Q: How did you start your business?

A: When I began there were no independent casting directors. There were no rules. No fee structures. There was no program or structured course of action to follow to become a casting director…like there is for lawyers, bankers or doctors. Bruce taught me how to do street casting – to find real beauty that would be accepted in a commercial ad campaign. He used to say- when you leave here and you’re a big casting director... he planted the seed. Bruce was super supportive when I left and even recommended me to Calvin. Then, my first phone call on my own was from Richard Avedon. Things just kind of snow balled after that. I was incredibly blessed.

Q: What was it like working with Richard Avedon?

A: He was larger than life. I admired him and his work even before I entered this business. He had so much energy. I kept calling him Mr. Avedon and he kept saying- please call me Dick. I said I just couldn't do that. At our first meeting he told me that he wanted me to travel around the world - that I should pick twelve different countries and find the most beautiful women in each country for the next Pirelli Calendar called Women of the World. After he said this I started looking around the room. He said "what are you looking for"? I said that I am looking for the man to tell me that I am on candid camera because these things don't happen to me. He said he loved me and I had the job.

Q: I loved those old D&G ads.

A: I loved casting those D&G campaigns for Steven Meisel. We used real people. I presented Steven with an extensive biography on each model because that's what Bruce liked. Steven was like- Jen- I'm not writing a book on these people- it's a portrait! He’s so funny! I cast real families and couples- many of them same sex couples, and they were shot in very normal, very casual, and very beautiful situations. I think it was the first time gay couples were portrayed in a very affectionate, loving and tasteful way. These ads had a big impact on the way homosexuality was perceived and I was so proud to have been a part of them.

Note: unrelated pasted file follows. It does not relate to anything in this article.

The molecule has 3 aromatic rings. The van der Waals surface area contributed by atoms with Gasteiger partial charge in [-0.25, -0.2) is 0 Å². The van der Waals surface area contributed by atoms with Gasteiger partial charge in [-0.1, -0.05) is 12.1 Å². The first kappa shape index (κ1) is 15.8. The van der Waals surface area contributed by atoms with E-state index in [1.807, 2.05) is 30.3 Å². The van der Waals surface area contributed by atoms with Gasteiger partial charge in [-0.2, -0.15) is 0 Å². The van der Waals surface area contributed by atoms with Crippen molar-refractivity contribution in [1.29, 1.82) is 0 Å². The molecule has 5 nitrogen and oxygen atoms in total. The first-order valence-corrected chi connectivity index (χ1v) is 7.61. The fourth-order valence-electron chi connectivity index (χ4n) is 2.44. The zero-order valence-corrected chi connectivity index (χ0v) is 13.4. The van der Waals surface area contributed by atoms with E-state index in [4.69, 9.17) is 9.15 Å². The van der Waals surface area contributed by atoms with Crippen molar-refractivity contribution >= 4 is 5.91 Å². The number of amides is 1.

Q: How has modeling changed in the last 5 years?

A: Celebrities have become the new supermodels.

Q: Where do you see the modeling industry changing in the next 5 years?

A: Well, I would say that street casting is still going to be important and I feel that reality television is going to affect the fashion industry as well.

Q: What do you look for in a model?

A: Someone who is comfortable in their own skin. A relaxed body attitude, not studied body language. Not “super-modely”. The ability to really look with their eyes and connect with the camera. I am always searching for unique and different types of beauty. I love people who are passionate about something and that passion comes through in a picture. And, quite often I am drawn to people with great personal style.

May 11, 2008


we went to the rose bowl flea market where there is over 20 000 beautiful exhibitors and about 10 000 of them were selling things i wanted to look at. it was hard but so perfect. people from all over the world come to this flea market. my example is the cute peace sign tights japanese cutie girl. it was hard to take photos, to buisy trying on lapus rings. love

walked down melrose, in between all the gross stuff i found some puppies

i didnt score too much stuff, im taking it easy. but what i did find was cheap nice bellbottoms, gross mommy pants that only one special person i know will be able to wear, shades (1$ wayfarers), handmade mocs from really beautiful arizona indian couple and rings. oh and a frock to die for which is only wearable to the joshua tree park tomorow. love